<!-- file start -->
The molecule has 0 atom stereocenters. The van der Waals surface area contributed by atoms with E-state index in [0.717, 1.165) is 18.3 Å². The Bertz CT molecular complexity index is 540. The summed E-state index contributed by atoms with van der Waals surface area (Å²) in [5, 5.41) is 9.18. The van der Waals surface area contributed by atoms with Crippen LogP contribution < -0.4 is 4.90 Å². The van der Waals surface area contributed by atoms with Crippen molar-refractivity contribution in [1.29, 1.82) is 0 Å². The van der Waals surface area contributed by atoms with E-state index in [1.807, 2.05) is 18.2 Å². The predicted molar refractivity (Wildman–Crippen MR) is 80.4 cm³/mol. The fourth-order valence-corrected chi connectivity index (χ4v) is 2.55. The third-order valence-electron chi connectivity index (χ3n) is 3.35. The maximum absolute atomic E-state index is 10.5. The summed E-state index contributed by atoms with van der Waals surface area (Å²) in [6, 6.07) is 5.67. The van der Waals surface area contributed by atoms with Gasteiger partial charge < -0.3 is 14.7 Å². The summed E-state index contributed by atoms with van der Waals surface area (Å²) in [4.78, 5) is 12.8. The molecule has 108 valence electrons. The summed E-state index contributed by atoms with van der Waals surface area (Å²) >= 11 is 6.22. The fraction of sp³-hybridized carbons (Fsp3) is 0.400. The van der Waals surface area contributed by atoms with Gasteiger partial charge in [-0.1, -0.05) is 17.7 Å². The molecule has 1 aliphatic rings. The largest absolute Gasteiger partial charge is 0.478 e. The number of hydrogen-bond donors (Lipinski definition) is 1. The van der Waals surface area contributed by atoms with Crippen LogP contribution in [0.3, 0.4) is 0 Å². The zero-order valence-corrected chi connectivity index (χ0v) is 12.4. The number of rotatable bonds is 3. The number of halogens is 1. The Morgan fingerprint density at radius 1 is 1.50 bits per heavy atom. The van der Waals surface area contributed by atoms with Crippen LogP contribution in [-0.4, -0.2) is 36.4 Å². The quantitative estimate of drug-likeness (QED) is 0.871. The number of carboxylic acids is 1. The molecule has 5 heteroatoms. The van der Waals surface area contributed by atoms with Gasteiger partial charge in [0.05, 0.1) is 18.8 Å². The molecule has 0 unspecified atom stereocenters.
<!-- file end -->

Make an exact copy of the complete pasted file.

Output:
The molecule has 0 atom stereocenters. The van der Waals surface area contributed by atoms with E-state index in [0.717, 1.165) is 18.3 Å². The Bertz CT molecular complexity index is 540. The summed E-state index contributed by atoms with van der Waals surface area (Å²) in [5, 5.41) is 9.18. The van der Waals surface area contributed by atoms with Crippen LogP contribution < -0.4 is 4.90 Å². The van der Waals surface area contributed by atoms with Crippen molar-refractivity contribution in [1.29, 1.82) is 0 Å². The van der Waals surface area contributed by atoms with E-state index in [1.807, 2.05) is 18.2 Å². The predicted molar refractivity (Wildman–Crippen MR) is 80.4 cm³/mol. The fourth-order valence-corrected chi connectivity index (χ4v) is 2.55. The third-order valence-electron chi connectivity index (χ3n) is 3.35. The maximum absolute atomic E-state index is 10.5. The summed E-state index contributed by atoms with van der Waals surface area (Å²) in [6, 6.07) is 5.67. The van der Waals surface area contributed by atoms with Gasteiger partial charge < -0.3 is 14.7 Å². The summed E-state index contributed by atoms with van der Waals surface area (Å²) in [4.78, 5) is 12.8. The molecule has 108 valence electrons. The summed E-state index contributed by atoms with van der Waals surface area (Å²) >= 11 is 6.22. The fraction of sp³-hybridized carbons (Fsp3) is 0.400. The van der Waals surface area contributed by atoms with Gasteiger partial charge in [-0.1, -0.05) is 17.7 Å². The molecule has 1 aliphatic rings. The largest absolute Gasteiger partial charge is 0.478 e. The number of hydrogen-bond donors (Lipinski definition) is 1. The van der Waals surface area contributed by atoms with Crippen LogP contribution in [0.3, 0.4) is 0 Å². The zero-order valence-corrected chi connectivity index (χ0v) is 12.4. The number of rotatable bonds is 3. The number of halogens is 1. The Morgan fingerprint density at radius 1 is 1.50 bits per heavy atom. The van der Waals surface area contributed by atoms with Crippen LogP contribution in [-0.4, -0.2) is 36.4 Å². The quantitative estimate of drug-likeness (QED) is 0.871. The number of carboxylic acids is 1. The molecule has 5 heteroatoms. The van der Waals surface area contributed by atoms with Gasteiger partial charge in [0.05, 0.1) is 18.8 Å². The molecule has 0 unspecified atom stereocenters.